To Eroge or Not Eroge
The term eroge (short for “erotic game”) refers to a specific, niche subset of visual novels that have a significant fan-base and following in Japan and other east Asian countries. Though pornography as an industry thrives in the West, erotic content in a text-driven narrative with hand-drawn or CG animated characters is all but unknown in North America.
Being an American, I am only tangentially acquainted with eroge. I’ve never played a visual novel with erotic content (chiefly for personal moral reasons). I, however, played roughly ten visual novels with mechanics similar to eroge visual novels: that is, the opportunity to forge one or more romantic relationships with other characters in the game. The RPG series Ar tonelico, the Otome title Hakuoki, Christine Love’s “Analogue: A Hate Story,” and other titles have given me some insight into the nature and culture of this type of game.
Whether the content of the game is sexually explicit or implicit, whether it’s tasteless or tasteful, the fact remains that there are hundreds of games where the goal is to woo another person, or perhaps more than one person, for either a one-night stand or a committed relationship of some kind. As varied as modern romantic/sexual relationships are in reality, so they are (and more) in the realm of fantasy. For example, in “Song of Saya,” the protagonist (a hospitalized male) falls in love with an alien who appears as a demure, beautiful woman in the hallucinated dreamscape she forces him to enter, but who is monstrous and terrifying in reality.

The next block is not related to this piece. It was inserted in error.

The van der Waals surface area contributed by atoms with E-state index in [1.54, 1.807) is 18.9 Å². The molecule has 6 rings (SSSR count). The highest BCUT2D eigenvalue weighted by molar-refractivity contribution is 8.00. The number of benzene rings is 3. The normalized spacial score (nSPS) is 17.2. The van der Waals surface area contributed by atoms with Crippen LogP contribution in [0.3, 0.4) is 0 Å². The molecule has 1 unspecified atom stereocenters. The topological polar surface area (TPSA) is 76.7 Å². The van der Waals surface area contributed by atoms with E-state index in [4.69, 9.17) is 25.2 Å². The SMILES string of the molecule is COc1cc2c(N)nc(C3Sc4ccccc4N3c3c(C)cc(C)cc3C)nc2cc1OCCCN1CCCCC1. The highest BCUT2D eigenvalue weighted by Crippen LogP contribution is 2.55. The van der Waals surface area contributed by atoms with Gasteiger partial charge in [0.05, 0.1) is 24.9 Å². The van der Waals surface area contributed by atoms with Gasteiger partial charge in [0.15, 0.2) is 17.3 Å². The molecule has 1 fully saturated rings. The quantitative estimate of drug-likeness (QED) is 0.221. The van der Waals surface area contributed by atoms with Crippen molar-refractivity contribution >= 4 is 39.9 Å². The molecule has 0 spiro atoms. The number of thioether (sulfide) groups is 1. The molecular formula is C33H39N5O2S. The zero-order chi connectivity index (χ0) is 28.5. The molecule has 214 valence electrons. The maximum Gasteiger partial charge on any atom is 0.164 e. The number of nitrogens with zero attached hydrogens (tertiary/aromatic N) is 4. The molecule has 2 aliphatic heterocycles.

Exceptions aside, however, the vast majority of these games cater to the (so far) consistent target market of hormone-driven teenage males. In these games, you play a male protagonist, and you can chase after one or more ladies in your quest to … do whatever it is you want to do.
We’ll come back to these games … but before we do, a little history about my past academic pursuits.
Polygamy and the World Christian Movement
I wrote my undergrad thesis (for a major in Anthropology) on polygamy (specifically polygyny — one husband, multiple wives) in the Independent African Church movement. Basically, when Western missionaries brought the Gospel to indigenous African tribes and communities, they brought with it the entire worldview, the “in” social mores, and all biblical interpretation associated with this or that denomination. The British brought the Anglican church; in the 19th and 20th centuries, American Wesleyan / Methodist churches dominated much of the Central African missions movement.
As people (and generally, whole communities) chose to convert, it created a unique situation for the wealthy males (often village leaders) with multiple wives. Some missionaries would claim that only the first marriage was valid, and the others needed to be cast out — those rejected women would become something worse than widows, and were sometimes accused of witchcraft (a common scapegoat for cast-out women in Africa, especially for those where there was already a belief in witchcraft prior to the entry of the Gospel). Some men wouldn’t keep their first wife, but instead their favorite, or youngest wife.
But still others had a different solution. They had the spiritual leadership of these missionaries, but they also had the Bible itself. And they read it, and they saw that while a picture of heterosexual monogamy may appear the ideal (in Genesis 2, and in all the metaphors about Christ and Church, and in Paul’s Haustafel passages), there were instances dotting the Old Testament where polygamy was practiced and never condemned (only in cases where the additional wives brought with them their idols and worship of false gods were David, Solomon and others chided). And so these African men took their own interpretation, said “hey, polygamy is okay,” and created their own segment of Christianity that accepted polygamy.